A former colleague was telling me the other day about some not-so-pleasant surprises that occurred when he was helping to clean out a lab that hadn’t had some cabinets opened in a while, and I think many readers will have had such experiences. Academic labs are particularly prone to Easter eggs of this sort, since there’s a continual turnover of lab occupants over the years, a number of common storage areas (some of them probably rather obscure), and a strong incentive for many of them to leave quickly on finishing their degrees without necessarily taking care of every single loose end.
Duke’s chemistry department (around the time I left) tried instituting a check-the-cabinets policy after someone had bequeathed to posterity a couple of liters of unused diazomethane/ether solution in a lab fridge, which I think was helpfully labeled with something like “Big batch”. This generous donation was not received well when it was finally discovered and identified, and the plan was to keep that sort of thing from happening again. I made it out the door myself under the inspection conditions (believe me, I was in a mood where nothing was going to stop me), but I wonder how long the system was kept up and how well it worked.
Industrial med-chem labs tend to be a little less lively for that kind of thing, for several reasons. We’re willing to spend more money, so there’s less of the well-I-guess-I-gotta-make-it-myself-might-as-well-make-a-pile attitude for weird reagents. And the occupants of the labs tend to hang around for much longer, which gives them less of an incentive to leave Superfund-level stuff piled up for the next wave of people to deal with. There are also the industrial health and safety people, who tend to be more vigorous (or perhaps less overwhelmed) than their academic counterparts. The worst experiences I had digging around in industry labs came in the early 1990s when my company packed up and moved the entire research site, vacating buildings that had been occupied for decades. All sorts of antique equipment came to light, and I recall finding an entire dropping mercury electrode setup from the early 1950s, still in its box with classic brush-script lettering and all – it was something like an “Electro-Matic”, and sure enough, there was still mercury in there when I opened it up. Probably hadn’t seen the light of day since the Eisenhower administration. Like most everyone else, I have at various times found plastic screw-cap bottles half-full of mercury (with gunk floating on top of it) stuck in the back of cabinet spaces, and all I can say is that at least they were closed.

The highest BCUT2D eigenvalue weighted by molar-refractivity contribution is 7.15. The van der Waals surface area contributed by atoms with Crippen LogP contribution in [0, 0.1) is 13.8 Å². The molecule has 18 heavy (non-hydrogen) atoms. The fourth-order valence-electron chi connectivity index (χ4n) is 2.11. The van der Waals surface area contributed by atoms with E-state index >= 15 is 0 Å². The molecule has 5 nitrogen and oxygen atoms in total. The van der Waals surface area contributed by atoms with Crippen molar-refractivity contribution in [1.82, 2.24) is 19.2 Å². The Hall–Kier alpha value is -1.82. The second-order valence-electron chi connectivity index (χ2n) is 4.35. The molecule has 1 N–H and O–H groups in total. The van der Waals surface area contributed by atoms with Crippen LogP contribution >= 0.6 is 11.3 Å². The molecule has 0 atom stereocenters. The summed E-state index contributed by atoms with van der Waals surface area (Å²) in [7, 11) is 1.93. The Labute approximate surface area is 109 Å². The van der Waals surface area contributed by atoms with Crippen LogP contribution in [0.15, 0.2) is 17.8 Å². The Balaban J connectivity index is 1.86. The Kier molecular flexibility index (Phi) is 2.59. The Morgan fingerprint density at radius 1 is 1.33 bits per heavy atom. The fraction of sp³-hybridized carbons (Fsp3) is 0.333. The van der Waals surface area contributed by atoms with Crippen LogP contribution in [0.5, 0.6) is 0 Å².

Some of the other buried treasures I came across over my academic career, though, included an unused bench drawer, empty but for a bottle of what had at one point been freshly prepared solid sodium amide. It had gone orange on prolonged aging, which is not so good, because that stuff (some sort of mixture of oxides) can explode on you. There were always those sealed round-bottom flasks in the back corners of hoods, gradually accumulated a furry collar of dust, with (if you were lucky) an illegible fading label on them. Some of those things burst into flame when someone finally opens then, and some of them don’t – there’s only one way to find out.
When I first started graduate school, I was assigned a desk in a disused lab. One evening I idly started looking over the shelves and discovered that I’d been sitting right down the way from about a kilo of benzidine. It had, if I recall correctly, an ancient Eastman Chemical label on it – my maternal grandfather was an early employee of Tennessee Eastman in Kingsport, a town that was largely rebuilt for that company and whose unusual smells I recall from childhood visits, and I wondered if he’d been around when that one left the plant. Anyway, there are all sorts of things that people believe (wrongly) will give them cancer, but the case for benzidine exposure is unfortunately pretty solid, so I turned that one into problem for the waste disposal people as soon as possible. Duke’s old chemistry building had a lot of nonchemical oddities shoved into corners as well – the second-floor lab where I used to prepare levoglucosan had a bunch of old PDP-8 computing hardware scattered around it, which looked paleolithic even at the time, although it was only twenty years old.
There are others, but I’ll throw this one open to the readership: what’s the strangest (or most terrifying) thing you’ve come across in cleaning out an unused chemical space? Among the worst I’ve heard was a bottle of di-isopropyl ether that was forming beautiful crystals of the peroxide under its long-undisturbed surface, and I’m very glad that I wasn’t around for that one! But what else do you have?
I’ll forestall one classic answer – for historical reasons, an awful lot of old stockrooms in high schools, etc., turn up bottles of picric acid, which generally causes panic. Really old and poorly sealed bottles can indeed dry out, which makes the stuff more sensitive, but it’s also not the Instant Bomb of the popular imagination. Now, metal picrate salts (formed in old unexploded munitions, for example) are another matter, but those are a bit less common in high school closets. Definitely call someone to dispose of picric acid if you come across it, but don’t worry that you’re going to set it off as you tiptoe back out the door.